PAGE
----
Of course, if I was unemployed, or actively looking for a new job, I would have replied differently to the solicitation. Wouldn’t you have?
Assume that, in order to prevent chaos from reigning in your organizational processes, you design and place into operation a change management system.
In order for your system to be effective, the turnaround time (i.e. latency), from request to disposition better be low enough so that people will be motivated to participate in the system.
If, over time, you keep adding more and more evaluation rules to your system and imposing more and more pre-conditions (e.g. requiring a formal ROI analysis paper) on your proposers, your system’s latency will keep rising and its effectiveness at managing change (accepting the good and rejecting the bad) will keep decreasing. People will conclude that it’s just not worth their time to traverse your bureaucratic gauntlet. In the extreme case, your system will automagically morph from a change management system into a change prevention system – and you may not even know that it has happened.
In the pic below, I prefer taking the low road over the high road.
So, now that you and your accomplices have labored long and hard to transform your standard org into a high performing org, you’re happy as a clam. Whoo Hoo!
But wait! What happens when you inevitably team up to do business with a standard org? D’oh! I hate when that happens.
It seems that several coaches/gurus/consultants/experts use the term “the team” frequently in discussing their work. AS IF there was one, and only one, team: “let the team decide“, “meet the team’s needs“, etc. In complex orgs, there is NOT solely one team. There are many diverse teams and team types. Thus, as expected, their needs can, and do, clash.
To simplify the ensuing, one-way, BD00-to-you discussion, assume the existence of only three different team types:
Just like an individual must sometimes relinquish/suppress a personal need(s) for the greater good of the team, a particular team type must sometimes eschew one or more of its needs for the greater good of a different team type. In darker times, sometimes ALL teams must sacrifice some of their needs for the greater good of the “whole“. After all, if the “whole” goes bust, then all the teams being sustained by it go bust too. In a robust org, the converse is not true: if one team fails, the org will live on.
Is it possible to simultaneously satisfy every single need of each individual, each team, each team type, and the meta-physical “whole“? Since some idealistic people seem to think so, I suppose so – but I’m highly skeptical. The universe has always been, and always will be, gloriously messy. Because of the unavoidable human diversity residing within and across team types, a delicate give-and-take balancing act is necessary to keep the whole intact. Sometimes I gotta give to you and sometimes I gotta take from you. Sometimes you gotta give to me and sometimes you gotta take from me.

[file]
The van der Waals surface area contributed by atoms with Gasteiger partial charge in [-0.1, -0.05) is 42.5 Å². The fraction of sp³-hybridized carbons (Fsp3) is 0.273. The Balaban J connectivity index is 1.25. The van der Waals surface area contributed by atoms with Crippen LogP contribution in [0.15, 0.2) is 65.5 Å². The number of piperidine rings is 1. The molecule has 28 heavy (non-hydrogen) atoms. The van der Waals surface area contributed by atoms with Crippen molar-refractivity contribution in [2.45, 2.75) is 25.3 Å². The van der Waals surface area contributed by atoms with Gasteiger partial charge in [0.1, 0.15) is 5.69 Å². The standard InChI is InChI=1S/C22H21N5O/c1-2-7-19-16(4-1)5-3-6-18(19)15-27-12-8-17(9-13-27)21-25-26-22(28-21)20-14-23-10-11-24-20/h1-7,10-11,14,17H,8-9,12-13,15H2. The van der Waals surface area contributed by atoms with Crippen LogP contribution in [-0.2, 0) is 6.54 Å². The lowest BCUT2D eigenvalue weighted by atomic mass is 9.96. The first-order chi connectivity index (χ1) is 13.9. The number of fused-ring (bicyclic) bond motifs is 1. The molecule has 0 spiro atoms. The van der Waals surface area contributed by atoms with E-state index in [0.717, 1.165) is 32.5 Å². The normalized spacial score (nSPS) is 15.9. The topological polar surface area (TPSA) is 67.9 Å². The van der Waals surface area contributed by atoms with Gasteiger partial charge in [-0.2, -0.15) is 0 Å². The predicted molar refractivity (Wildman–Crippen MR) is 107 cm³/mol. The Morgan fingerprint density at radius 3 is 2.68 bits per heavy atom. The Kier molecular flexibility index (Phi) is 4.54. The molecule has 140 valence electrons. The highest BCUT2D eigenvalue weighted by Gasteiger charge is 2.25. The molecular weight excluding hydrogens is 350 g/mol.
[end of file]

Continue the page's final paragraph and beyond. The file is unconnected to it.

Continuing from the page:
In “The Politics Of Projects“, Robert Block rightly states: “People want products, not projects“. The ideal project takes zero time, no labor, and no financial investment. The holy grail is to transition from abstract desire to concrete outcome in no time flat :). Nevertheless, for any non-trivial product development effort requiring a diverse team of people to get the job done, some sort of project (or, “coordinated effort” for you #noprojects advocates) is indeed required. Whether self-organized or dictator-directed, there has to be some way of steering, focusing the effort of a team of smart people to achieve the outcomes that a project is expected to produce.
At the simplistic BD00 level of comprehension, a project is one of two binary types: a potential revenue generator or a potential cost reducer.
Startups concentrate solely on projects that raise revenue. At this stage of the game, not a second thought is given to cost-reduction projects – the excitement of creating value reigns. As a startup grows and adds layers of “professional” management to control the complexity that comes with that growth, an insidious shift takes place. The mindset at the top flips from raising revenue to reducing costs and increasing efficiency. In large organizations, every employee has experienced multiple, ubiquitous, top-down “cost reduction initiatives“, the worst of which is the dreaded reduction-in-force initiative. On the other hand, org-wide initiatives to increase revenues are rare.